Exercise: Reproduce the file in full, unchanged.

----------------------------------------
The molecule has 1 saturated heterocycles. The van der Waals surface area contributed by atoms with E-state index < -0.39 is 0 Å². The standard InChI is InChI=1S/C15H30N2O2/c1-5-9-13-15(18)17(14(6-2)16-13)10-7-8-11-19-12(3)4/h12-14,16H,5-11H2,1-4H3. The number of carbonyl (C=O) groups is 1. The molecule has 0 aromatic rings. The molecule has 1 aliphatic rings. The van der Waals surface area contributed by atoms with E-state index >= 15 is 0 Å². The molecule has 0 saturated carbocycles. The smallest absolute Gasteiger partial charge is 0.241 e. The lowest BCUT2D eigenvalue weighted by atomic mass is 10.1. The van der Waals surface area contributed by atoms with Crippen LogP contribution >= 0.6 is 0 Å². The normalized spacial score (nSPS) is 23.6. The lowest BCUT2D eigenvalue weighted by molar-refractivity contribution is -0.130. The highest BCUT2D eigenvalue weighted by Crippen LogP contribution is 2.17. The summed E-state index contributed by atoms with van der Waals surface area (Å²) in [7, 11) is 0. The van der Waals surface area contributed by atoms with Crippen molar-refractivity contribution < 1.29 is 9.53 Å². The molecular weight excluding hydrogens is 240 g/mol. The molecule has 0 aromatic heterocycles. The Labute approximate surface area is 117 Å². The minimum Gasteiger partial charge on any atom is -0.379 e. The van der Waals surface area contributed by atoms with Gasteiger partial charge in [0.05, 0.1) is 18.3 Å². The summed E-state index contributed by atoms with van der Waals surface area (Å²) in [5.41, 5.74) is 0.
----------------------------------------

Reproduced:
The molecule has 1 saturated heterocycles. The van der Waals surface area contributed by atoms with E-state index < -0.39 is 0 Å². The standard InChI is InChI=1S/C15H30N2O2/c1-5-9-13-15(18)17(14(6-2)16-13)10-7-8-11-19-12(3)4/h12-14,16H,5-11H2,1-4H3. The number of carbonyl (C=O) groups is 1. The molecule has 0 aromatic rings. The molecule has 1 aliphatic rings. The van der Waals surface area contributed by atoms with E-state index >= 15 is 0 Å². The molecule has 0 saturated carbocycles. The smallest absolute Gasteiger partial charge is 0.241 e. The lowest BCUT2D eigenvalue weighted by atomic mass is 10.1. The van der Waals surface area contributed by atoms with Crippen LogP contribution >= 0.6 is 0 Å². The normalized spacial score (nSPS) is 23.6. The lowest BCUT2D eigenvalue weighted by molar-refractivity contribution is -0.130. The highest BCUT2D eigenvalue weighted by Crippen LogP contribution is 2.17. The summed E-state index contributed by atoms with van der Waals surface area (Å²) in [7, 11) is 0. The van der Waals surface area contributed by atoms with Crippen molar-refractivity contribution < 1.29 is 9.53 Å². The molecular weight excluding hydrogens is 240 g/mol. The molecule has 0 aromatic heterocycles. The Labute approximate surface area is 117 Å². The minimum Gasteiger partial charge on any atom is -0.379 e. The van der Waals surface area contributed by atoms with Gasteiger partial charge in [0.05, 0.1) is 18.3 Å². The summed E-state index contributed by atoms with van der Waals surface area (Å²) in [5.41, 5.74) is 0.